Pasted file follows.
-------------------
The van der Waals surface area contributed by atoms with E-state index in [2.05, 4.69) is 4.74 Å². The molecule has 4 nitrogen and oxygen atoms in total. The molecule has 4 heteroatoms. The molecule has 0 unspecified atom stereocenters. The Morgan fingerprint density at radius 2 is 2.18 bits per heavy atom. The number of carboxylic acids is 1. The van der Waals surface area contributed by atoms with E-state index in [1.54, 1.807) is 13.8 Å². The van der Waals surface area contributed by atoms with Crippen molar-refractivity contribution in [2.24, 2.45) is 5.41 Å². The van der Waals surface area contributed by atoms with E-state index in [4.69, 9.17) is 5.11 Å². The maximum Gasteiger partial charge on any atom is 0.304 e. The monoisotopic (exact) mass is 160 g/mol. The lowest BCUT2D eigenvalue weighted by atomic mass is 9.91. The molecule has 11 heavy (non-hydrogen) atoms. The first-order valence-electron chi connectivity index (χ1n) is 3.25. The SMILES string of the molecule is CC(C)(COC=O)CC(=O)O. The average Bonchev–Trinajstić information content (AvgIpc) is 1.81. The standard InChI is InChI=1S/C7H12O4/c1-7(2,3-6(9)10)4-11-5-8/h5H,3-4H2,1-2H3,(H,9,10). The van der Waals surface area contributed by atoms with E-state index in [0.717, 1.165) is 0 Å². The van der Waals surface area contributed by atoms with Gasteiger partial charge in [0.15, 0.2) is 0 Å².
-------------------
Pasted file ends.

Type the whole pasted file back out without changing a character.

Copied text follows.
The van der Waals surface area contributed by atoms with E-state index in [2.05, 4.69) is 4.74 Å². The molecule has 4 nitrogen and oxygen atoms in total. The molecule has 4 heteroatoms. The molecule has 0 unspecified atom stereocenters. The Morgan fingerprint density at radius 2 is 2.18 bits per heavy atom. The number of carboxylic acids is 1. The van der Waals surface area contributed by atoms with E-state index in [1.54, 1.807) is 13.8 Å². The van der Waals surface area contributed by atoms with Crippen molar-refractivity contribution in [2.24, 2.45) is 5.41 Å². The van der Waals surface area contributed by atoms with E-state index in [4.69, 9.17) is 5.11 Å². The maximum Gasteiger partial charge on any atom is 0.304 e. The monoisotopic (exact) mass is 160 g/mol. The lowest BCUT2D eigenvalue weighted by atomic mass is 9.91. The molecule has 11 heavy (non-hydrogen) atoms. The first-order valence-electron chi connectivity index (χ1n) is 3.25. The SMILES string of the molecule is CC(C)(COC=O)CC(=O)O. The average Bonchev–Trinajstić information content (AvgIpc) is 1.81. The standard InChI is InChI=1S/C7H12O4/c1-7(2,3-6(9)10)4-11-5-8/h5H,3-4H2,1-2H3,(H,9,10). The van der Waals surface area contributed by atoms with E-state index in [0.717, 1.165) is 0 Å². The van der Waals surface area contributed by atoms with Gasteiger partial charge in [0.15, 0.2) is 0 Å².